Alien - Examples: Green Card & Substantial Presence Test

The Green Card Test determines that you are a resident for tax purposes automatically the day when you become a lawful permanent resident.

The Substantial Presence Test (SPT) is a calculation and deems an individual a resident for tax purposes on the day that SPT has been met. SPT has two components:

  1. The individual must be present in the United states for at least 31 days during the calendar year and
  2. The individual must be present in the United States a total of 183 days during a 3 year look back counted as follows:
    • Current year – count each day as 100% U.S. presence
    • 1st preceding calendar year - count each day as 33% U.S. presence
    • 2nd preceding calendar year – count each day as 16% U.S. presence

Provided is a chart that explains the residency start and end dates:

 Residency Start DateResidency Ending Date
Green Card Test1st day during the calendar year on which the alien is physically present in the United States as a lawful permanent resident.The day of the calendar year in which the person is no longer a lawful permanent resident.
Substantial Presence Test1st day during the calendar year on which the person is present in the United States.The last day of the calendar year in which the alien ceases to be a U.S. resident for tax purposes.

Green Card Test - Example

An individual is granted legal permanent residency on 3/15/08. On 7/6/09, the employee decides to revoke his lawful permanent resident status.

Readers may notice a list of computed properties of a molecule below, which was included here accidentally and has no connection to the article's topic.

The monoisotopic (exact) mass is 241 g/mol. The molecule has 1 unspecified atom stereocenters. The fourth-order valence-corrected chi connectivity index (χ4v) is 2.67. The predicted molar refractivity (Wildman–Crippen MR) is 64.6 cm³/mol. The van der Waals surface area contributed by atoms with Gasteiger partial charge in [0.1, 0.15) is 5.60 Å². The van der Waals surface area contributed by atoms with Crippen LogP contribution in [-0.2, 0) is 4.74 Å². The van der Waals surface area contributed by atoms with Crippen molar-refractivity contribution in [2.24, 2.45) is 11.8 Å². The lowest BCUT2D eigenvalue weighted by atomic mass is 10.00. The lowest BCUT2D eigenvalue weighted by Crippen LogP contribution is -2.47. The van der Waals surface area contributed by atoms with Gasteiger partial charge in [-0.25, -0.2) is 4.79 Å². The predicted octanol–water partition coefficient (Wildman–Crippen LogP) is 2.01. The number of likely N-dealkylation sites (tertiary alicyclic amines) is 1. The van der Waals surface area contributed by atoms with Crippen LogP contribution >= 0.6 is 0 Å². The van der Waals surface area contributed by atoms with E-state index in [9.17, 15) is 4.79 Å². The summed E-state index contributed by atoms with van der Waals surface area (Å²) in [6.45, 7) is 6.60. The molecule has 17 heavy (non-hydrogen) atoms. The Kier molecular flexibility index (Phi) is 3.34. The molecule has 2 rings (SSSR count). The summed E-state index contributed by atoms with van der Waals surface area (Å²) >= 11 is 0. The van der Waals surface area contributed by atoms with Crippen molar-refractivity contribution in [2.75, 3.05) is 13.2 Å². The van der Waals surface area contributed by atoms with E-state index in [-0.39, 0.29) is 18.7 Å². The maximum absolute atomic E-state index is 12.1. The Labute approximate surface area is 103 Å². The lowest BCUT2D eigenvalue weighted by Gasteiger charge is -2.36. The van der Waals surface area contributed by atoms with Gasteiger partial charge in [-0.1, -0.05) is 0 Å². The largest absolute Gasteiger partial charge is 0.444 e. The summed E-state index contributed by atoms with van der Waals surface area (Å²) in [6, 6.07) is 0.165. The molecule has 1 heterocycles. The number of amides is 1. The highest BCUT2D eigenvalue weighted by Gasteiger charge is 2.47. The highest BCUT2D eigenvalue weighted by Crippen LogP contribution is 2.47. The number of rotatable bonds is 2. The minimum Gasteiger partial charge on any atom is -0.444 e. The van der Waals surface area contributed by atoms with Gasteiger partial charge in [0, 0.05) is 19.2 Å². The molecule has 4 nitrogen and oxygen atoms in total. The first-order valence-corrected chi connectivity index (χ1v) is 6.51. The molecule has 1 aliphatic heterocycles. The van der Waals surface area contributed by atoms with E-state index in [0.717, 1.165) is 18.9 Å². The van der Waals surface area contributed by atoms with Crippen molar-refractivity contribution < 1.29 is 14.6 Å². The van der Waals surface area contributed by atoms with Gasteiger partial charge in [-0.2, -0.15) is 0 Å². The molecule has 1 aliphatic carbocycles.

For 2008

The start date of residency based on the Green Card Test is 3/15/08. For 2008, the residency end date is 12/31/2008.

For 2009

The start date of residency based on the Green Card Test is 1/01/09. The residency end date is 5/6/09 since he chose to revoke his permanent residency on 5/6/09.

Substantial Presence Test - Example 

A visitor enters the U.S. (H1B status) on October 3, 2008 and plans to remain until December 31, 2009. Applying the Substantial Presence Test to determine residency for 2008 & 2009:

2008 Tax Year – Visitor is a nonresident for tax purposes

  1. The visitor’s presence (Oct. 3, 2008 – Dec. 31, 2008) is greater than the “31” days requirement.
  2. However, the days of total U.S. presence is 90 days which is less than the requirement 183.

2009 Tax Year – Visitor is a resident for tax purposes

  1. The visitor’s presence (Jan. 1, 2009 – Dec. 31, 2009) is greater than the “31” days requirement.
  2. The days of total U.S. presence (395) is greater than 183. Calculated as:
    1. Jan. 1, 2009 – Dec. 31, 2009 = 365 @ 100% = 365 days Plus
    2. Oct. 3, 2008 – Dec. 31, 2008 =  90 @   33% =  30 days     
  3. The residency start date is January 1, 2009. The date he leaves the country (12/31/09) is the residency end date

The U.S. presence when an individual is most likely to meet the Substantial Presence Test is indicated in the chart below:

Visa TypeDescription of Visa Type Most likely meets the Substantial Presence Test* 
F1Student visain the 6th year of U.S. presence
H1Worker in specialty occupationin the 1st year of  U.S. presence
J1Exchange Research/Scholarin the 3rd year of  U.S. presence
Exchange Student/Doctoratein the 6th year of  U.S. presence
Exchange Specialistin the 3rd year of U.S. presence
J2Dependent of J1 visa holderdepends on J1 visa holders visa type (3rd or 6th year)
O1Extraordinary abilityin the 1st year of U.S. presence
PRPermanent Residentautomatic resident for tax purposes 
RFRefugee/Asyleein the 1st year of U.S. presence
TNTrade NAFTAin the 1st year of U.S. presence
B1**Visitor on Businessshould never meet the SPT test
WT** Waiver Touristshould never meet the SPT test
*SPT (Substantial Presence Test) - days counted after all exempt years have been exhausted

**Immigration grants status up to 90 days - Note: Due to a provision in the "American Competitiveness and Workforce Improvement Act of 1998," service period for the B1 & WT can never be greater than 9 days for payment. e.g. Honorarium or Independent Personal Services

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